However, our data were in good agreement with the recent study that down regulation of MSI1 in epithelial cell line, BT474, caused a reduction in epithelial markers [15]. It seems that this effect is cell line dependent, as transfection of miR-125b inhibitor in triple negative breast cancer lines (TNBC) was responsible for reduction in cellular proliferation and process of EMT [39]. In these lines such as MDA-MB-468 and MDA-MB-231, the cells are negative for estrogen receptors, progesterone receptors, and excess HER2 protein, [39]. Similarly, in an agreement to our data, overexpression of miR-125 in Hs578T cells inhibited the EMT through a reduction in MAP 2 K7 [40].

Conclusions

Collectively, we indicated that MSI1 is a potential target of miR-125b. Hence, miR-125b could be considered as a potential factor for regulation of the progress of a number of breast cancer types and is potentially applicable for therapeutic purposes. However the exact mechanism underlying this phenomenon should be investigated in further studies as it would need to be critically looked at while comparing the same phenomenon with primary cells.

Methods

Bioinformatics sites for miRNAs prediction

In order to predict the miRNAs interact with MSI1 RNA, several bioinformatics database were implemented as Target Scan (targetscan.org), PicTar (pictar.mdc-berlin.de/cgi-bin/PicTar_vertebrate.cgi), miRWALK (mirwalk. Uni-hd. de/) and miRTar.human (http://mirtar.mbc.nctu.edu.tw/human).

Construction of expression plasmids

For construction of the plasmids expressing human miRs-802, − 637, −125b, miRNA precursors were PCR amplified by specific primers (Table 1, A) and using human genome as a template. Then, the desired sequences were cloned into SalI and XbaI sites of pBUD4.1 expression plasmid under CMV promoter. All restriction enzymes were obtained from Thermo Scientific, USA. To verify the expression of the constructs, the recombinant vectors were double digested with SalI and XbaI restriction enzymes. The recombinant plasmids were confirmed by restriction digestion (Supplementary figure 6). For negative control plasmid, universal scramble sequence was cloned into EGFP.pBUD plasmid (USc.pBUD) as reported previously [41]. Schematic representation of recombinant plasmids are displayed in supplementary figure 7. For Luciferase reporter assay, the multiple cloning site in pSICHECK2 plasmid (Promega, USA) was modified by cloning a synthetic DNA fragment into SalI and NotI sites in multiple cloning site and resulted vector was named as pSICHECK2.MCS. The synthetic DNA, which was constructed by annealing two oligonucleotides (Table 1, B) contained additional restriction sites (SalI-SacI-SpeI-AgeI-XhoI-NotI) for direct subcloning of target 3’UTRs under Renilla luciferase coding sequence. pSGG-MSI1 plasmid was gifted from Dr. Luiz O.F. Penalva (UT Health San Antonio, USA) and digested with NheI and XhoI restriction enzymes. The resulted wild type 3′-UTR fragment of MSII was ligated between SpeI and XhoI sites of pSICHECK2.MCS plasmid. Verification of final plasmid, pSICHECK2.MCS.MSI1, was performed through double digestion with XhoI and NheI enzymes and single digestion with XhoI. Restriction digestion patterns confirmed the plasmid size (Supplementary figure 8). Mutated type of MSI1 3’UTR for each miRNA binding site was constructed with site directed mutagenesis protocol [42] (Table 1, C) and these mutated fragments were cloned into pSICHECK2.MCS plasmid. Schematic representation of recombinant plasmids for luciferase assay were shown in Supplementary figure 9. The constructed vectors were named MSI13’UTR (miR-125b).pSICHECK2, MSI13’UTR (miR-637).pSICHECK2 and MSI13’UTR (miR-802).pSICHECK2. To confirm the sequence of the cloned fragments, final recombinant constructs were sent for sequencing by Metabion Company (Germany). Primers of Table 1, A and C were designed by oligo7.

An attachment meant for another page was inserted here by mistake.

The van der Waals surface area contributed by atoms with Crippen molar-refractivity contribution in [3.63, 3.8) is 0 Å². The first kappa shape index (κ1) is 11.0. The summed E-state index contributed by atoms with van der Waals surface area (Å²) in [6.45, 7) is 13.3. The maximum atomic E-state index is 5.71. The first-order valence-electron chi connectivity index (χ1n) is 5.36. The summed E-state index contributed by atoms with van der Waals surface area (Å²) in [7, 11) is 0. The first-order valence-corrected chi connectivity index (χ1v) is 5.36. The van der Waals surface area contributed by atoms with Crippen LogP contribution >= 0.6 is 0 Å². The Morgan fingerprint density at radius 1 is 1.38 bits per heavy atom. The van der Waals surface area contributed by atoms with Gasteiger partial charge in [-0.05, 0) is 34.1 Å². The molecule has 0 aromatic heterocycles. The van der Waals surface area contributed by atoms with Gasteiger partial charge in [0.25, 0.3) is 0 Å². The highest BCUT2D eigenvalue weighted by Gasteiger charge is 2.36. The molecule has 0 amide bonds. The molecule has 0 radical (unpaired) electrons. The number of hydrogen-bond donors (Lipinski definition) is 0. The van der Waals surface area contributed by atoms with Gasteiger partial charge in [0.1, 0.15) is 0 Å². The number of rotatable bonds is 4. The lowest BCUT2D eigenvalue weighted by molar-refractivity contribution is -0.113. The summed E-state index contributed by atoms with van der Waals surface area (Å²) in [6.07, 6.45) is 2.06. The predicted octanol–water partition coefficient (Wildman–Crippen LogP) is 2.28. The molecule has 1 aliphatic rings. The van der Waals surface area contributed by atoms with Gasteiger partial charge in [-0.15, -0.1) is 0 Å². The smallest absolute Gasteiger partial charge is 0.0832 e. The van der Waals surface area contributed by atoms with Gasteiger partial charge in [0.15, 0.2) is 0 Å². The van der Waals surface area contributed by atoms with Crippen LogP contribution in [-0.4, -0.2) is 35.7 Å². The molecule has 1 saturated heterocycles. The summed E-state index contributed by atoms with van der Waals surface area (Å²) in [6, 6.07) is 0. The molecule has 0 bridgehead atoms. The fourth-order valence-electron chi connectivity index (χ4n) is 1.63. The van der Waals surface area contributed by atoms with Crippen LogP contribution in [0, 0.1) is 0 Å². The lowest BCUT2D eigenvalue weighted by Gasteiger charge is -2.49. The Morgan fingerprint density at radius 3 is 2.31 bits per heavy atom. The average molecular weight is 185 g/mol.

Table 1 List of primers used in this study

Cell culture

HEK293T and breast cancer cells (T-47D, MCF-7, SK-BR-3 and MBA-MD-231) were purchased from the Pasteur Institute (Tehran, Iran). Cell culture was performed in 10% FBS supplemented DMEM high Glucose (Gibco, USA) including 100 units/mL penicillin and 100 μg/mL streptomycin (Gibco, 15,070,063) as well as 2 mM L-glutamine (Gibco, 25,030–024), 1% non-essential amino acids (Gibco, 11,140–035). Normal breast cell line, MCF-10A, was cultured in DMEM/F12 (Gibco, 21,331–020) supplemented with 5% horse serum (ATOCEL, Aths-8100), insulin 10 μg/mL (Sigma, 16,334), cholera toxin (Sigma, c8052) 100 ng/mL, hydrocortisone (Sigma, H0888) 0.5 mg/mL, EGF (Sigma, 4127) 20 ng/mL, 100 units/mL penicillin and 100 μg/mL streptomycin (Gibco, 15,070,063), 2 mM L-glutamine (Gibco, 25,030–024). Cell culture was performed under 5% CO2 at 37 °C.